However comparing food rituals between the two lands was the easy task. To find the other traditions which I could relate to and belong in was not as effortless. I had to face it, I didn't really feel the bubbles in my heart seeing a fat roasted turkey during Thanks giving with my whole family gathered around the table, I mean as a Bengali I always saw my family gathered around the table, either around a greased turkey or around dried fish and lentils. So Thanks giving, the most politically correct holiday of the Americans went by like any other Bangladeshi holiday, eating, sleeping gossiping with family endlessly.

Christmas to me meant an extra day off in the middle of the week and a huge after-Christmas sale, when I bought everything I didn't need just because they were 75% off the original price. Christmas also brought the winter blues, so for me the season to be jolly came later, usually during the first days of spring.

Spring in DC reminds me of Dhaka's winters, the slight chills, the blue sky, the soft sunlight, the few dandelions, and an added bonus, the tax returns. The fat chunk called tax that gets deducted from every pay-check of the year, we get some percentage of it back during the months of spring, when my credit cards swipe more often and I catch up with current fashion trends, often ending up spending more money than I get back in my tax-return.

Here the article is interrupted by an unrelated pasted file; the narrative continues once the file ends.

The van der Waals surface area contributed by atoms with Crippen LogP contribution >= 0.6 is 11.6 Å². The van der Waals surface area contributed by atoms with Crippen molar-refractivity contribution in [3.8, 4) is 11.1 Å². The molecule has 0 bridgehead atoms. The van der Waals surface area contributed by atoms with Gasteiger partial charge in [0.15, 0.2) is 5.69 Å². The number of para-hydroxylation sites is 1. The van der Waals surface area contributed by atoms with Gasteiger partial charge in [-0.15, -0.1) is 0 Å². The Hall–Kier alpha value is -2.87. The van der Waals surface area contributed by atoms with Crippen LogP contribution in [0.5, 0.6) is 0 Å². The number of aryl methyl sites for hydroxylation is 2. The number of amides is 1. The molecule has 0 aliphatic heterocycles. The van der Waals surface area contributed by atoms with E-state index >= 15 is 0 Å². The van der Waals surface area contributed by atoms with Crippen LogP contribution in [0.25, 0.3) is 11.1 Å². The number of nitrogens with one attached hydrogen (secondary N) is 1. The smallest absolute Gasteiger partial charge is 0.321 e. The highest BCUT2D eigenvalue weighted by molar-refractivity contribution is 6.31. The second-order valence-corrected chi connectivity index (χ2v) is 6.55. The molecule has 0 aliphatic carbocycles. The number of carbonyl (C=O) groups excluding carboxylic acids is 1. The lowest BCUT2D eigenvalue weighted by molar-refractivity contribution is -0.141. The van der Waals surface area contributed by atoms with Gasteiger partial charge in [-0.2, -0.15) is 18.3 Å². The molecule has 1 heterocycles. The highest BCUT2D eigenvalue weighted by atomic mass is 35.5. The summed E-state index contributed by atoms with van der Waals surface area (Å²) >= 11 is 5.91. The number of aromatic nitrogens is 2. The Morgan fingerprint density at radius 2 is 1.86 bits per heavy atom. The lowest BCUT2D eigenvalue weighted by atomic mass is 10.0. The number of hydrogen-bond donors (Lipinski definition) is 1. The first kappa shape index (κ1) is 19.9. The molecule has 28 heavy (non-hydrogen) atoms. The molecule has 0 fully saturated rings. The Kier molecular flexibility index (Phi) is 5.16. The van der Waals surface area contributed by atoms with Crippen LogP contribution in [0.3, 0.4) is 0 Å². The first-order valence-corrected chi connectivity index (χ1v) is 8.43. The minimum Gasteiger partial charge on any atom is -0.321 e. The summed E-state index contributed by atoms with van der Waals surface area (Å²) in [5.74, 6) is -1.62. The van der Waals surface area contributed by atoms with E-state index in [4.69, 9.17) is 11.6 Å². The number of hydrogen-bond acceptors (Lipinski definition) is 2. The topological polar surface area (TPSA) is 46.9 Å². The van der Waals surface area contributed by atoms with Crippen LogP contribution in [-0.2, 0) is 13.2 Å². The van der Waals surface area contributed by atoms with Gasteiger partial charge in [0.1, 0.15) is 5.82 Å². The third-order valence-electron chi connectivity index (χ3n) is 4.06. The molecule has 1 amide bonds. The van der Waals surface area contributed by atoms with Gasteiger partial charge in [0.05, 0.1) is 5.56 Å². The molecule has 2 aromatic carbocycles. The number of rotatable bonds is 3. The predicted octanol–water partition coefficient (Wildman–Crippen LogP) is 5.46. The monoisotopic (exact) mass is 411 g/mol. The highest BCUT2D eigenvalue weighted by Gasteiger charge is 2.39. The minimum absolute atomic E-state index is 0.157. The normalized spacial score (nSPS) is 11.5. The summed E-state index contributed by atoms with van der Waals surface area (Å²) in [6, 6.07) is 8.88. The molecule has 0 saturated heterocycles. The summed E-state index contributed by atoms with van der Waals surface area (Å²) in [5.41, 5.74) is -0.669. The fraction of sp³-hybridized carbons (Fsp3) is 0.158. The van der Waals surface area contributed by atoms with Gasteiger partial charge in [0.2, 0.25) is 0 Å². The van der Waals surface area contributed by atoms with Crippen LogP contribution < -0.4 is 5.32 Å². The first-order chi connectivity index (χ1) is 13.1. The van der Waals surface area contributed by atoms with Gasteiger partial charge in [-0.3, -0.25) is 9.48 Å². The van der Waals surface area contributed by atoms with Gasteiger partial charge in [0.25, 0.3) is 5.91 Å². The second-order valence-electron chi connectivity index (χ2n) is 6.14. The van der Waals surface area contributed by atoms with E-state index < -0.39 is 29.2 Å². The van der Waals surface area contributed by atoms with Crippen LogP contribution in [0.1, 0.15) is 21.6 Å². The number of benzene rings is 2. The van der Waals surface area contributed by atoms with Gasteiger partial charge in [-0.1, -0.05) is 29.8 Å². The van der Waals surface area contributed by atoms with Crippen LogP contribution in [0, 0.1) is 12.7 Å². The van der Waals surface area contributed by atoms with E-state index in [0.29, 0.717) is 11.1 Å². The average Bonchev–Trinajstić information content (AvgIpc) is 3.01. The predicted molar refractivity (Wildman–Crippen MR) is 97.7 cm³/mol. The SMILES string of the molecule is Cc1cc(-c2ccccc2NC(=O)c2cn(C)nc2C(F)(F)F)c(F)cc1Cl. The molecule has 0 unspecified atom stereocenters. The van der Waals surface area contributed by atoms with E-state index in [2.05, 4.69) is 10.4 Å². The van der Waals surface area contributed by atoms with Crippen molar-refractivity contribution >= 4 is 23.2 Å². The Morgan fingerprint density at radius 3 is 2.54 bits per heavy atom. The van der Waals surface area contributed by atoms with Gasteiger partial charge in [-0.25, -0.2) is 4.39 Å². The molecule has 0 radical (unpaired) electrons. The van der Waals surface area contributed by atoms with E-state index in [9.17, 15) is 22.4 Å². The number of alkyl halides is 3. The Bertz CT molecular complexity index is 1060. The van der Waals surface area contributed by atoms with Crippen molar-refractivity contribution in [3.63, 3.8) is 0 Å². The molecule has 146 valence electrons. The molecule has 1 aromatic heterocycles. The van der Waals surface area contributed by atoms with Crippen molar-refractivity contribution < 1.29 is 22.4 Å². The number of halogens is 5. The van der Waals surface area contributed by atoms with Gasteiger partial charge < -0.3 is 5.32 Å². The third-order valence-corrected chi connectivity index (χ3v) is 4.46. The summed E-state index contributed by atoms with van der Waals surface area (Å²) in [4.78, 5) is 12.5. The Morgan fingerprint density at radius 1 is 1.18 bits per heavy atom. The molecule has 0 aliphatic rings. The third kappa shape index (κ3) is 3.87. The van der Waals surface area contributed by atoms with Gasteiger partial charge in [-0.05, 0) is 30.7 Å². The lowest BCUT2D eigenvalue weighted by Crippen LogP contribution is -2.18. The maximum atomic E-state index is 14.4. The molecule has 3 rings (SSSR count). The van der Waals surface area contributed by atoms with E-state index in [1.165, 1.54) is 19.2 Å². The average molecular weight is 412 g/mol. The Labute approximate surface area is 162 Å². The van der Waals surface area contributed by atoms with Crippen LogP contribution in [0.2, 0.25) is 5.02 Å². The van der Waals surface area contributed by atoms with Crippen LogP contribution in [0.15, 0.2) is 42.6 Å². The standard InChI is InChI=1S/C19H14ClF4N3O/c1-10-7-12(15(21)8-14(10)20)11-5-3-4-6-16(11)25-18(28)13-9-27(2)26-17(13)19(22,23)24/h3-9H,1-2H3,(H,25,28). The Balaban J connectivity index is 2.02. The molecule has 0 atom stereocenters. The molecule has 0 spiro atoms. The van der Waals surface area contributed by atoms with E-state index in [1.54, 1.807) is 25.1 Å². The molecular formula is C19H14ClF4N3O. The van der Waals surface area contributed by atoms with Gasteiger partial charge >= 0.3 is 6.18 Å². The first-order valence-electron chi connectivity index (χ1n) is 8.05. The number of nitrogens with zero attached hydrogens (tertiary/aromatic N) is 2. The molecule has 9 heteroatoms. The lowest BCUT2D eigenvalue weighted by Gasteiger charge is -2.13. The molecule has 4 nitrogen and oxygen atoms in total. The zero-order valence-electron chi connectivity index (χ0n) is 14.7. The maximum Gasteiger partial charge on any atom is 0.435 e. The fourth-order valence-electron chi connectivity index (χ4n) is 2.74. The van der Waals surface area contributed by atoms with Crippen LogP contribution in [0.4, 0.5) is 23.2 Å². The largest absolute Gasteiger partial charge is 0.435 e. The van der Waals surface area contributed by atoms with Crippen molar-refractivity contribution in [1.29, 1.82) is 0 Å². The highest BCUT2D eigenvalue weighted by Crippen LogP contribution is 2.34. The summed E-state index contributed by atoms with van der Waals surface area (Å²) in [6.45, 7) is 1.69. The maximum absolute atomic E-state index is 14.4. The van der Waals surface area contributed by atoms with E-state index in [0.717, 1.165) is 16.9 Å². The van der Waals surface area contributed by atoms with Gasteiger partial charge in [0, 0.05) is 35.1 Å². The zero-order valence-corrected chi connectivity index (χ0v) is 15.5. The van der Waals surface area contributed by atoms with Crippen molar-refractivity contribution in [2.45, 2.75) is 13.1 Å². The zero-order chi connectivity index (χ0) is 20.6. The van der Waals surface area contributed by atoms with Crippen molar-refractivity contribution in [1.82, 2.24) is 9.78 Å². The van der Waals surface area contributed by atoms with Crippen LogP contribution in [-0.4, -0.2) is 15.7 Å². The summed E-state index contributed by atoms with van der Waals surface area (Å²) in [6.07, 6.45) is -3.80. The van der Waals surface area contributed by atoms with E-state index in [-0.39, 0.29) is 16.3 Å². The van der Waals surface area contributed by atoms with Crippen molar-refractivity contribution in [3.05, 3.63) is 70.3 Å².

Then the summer comes, and with that 4th of July, independence day of America, which boils down to barbequing and fireworks, a four day weekend for all living under this sky. Being adopted also brings some step-child-syndromes (refusing the norm and authority) in me. With a few other step-children of America I usually end up doing something not so patriotic like attending the Bongo-sommelon, a North American Bengali Conference designed for 100% Bengali art and entertainment. The Bongo-shommelon committee utilizes the four day weekend of 4th of July for a cause that interests us more, than fireworks and burnt chicken.

So my naturalized years go around in the same cycle, with small changes here and there, no major upheaval, no significant modifications. I Bengalized my naturalized self. I relate to the American traditions only from my perspective and not from my adopters point of view. I am assuming parts of me still remains "unnatural" and also twisted for acting like such a step-child towards a county that gave me a new identity. Come to think of it, how could I have learnt anything new when I was busy holding on to the old and mixing up the past and present to find my unsettled self?

I have not found the slick acronyms I was searching for my naturalized Bengali state. How badly I would love a closure to this ongoing search of mine. I need to accept that some things can never be defined. Till I come out of my denial I will still keep seeking for a definition for my natural state of being through my unnatural point of view.


By Iffat Newaz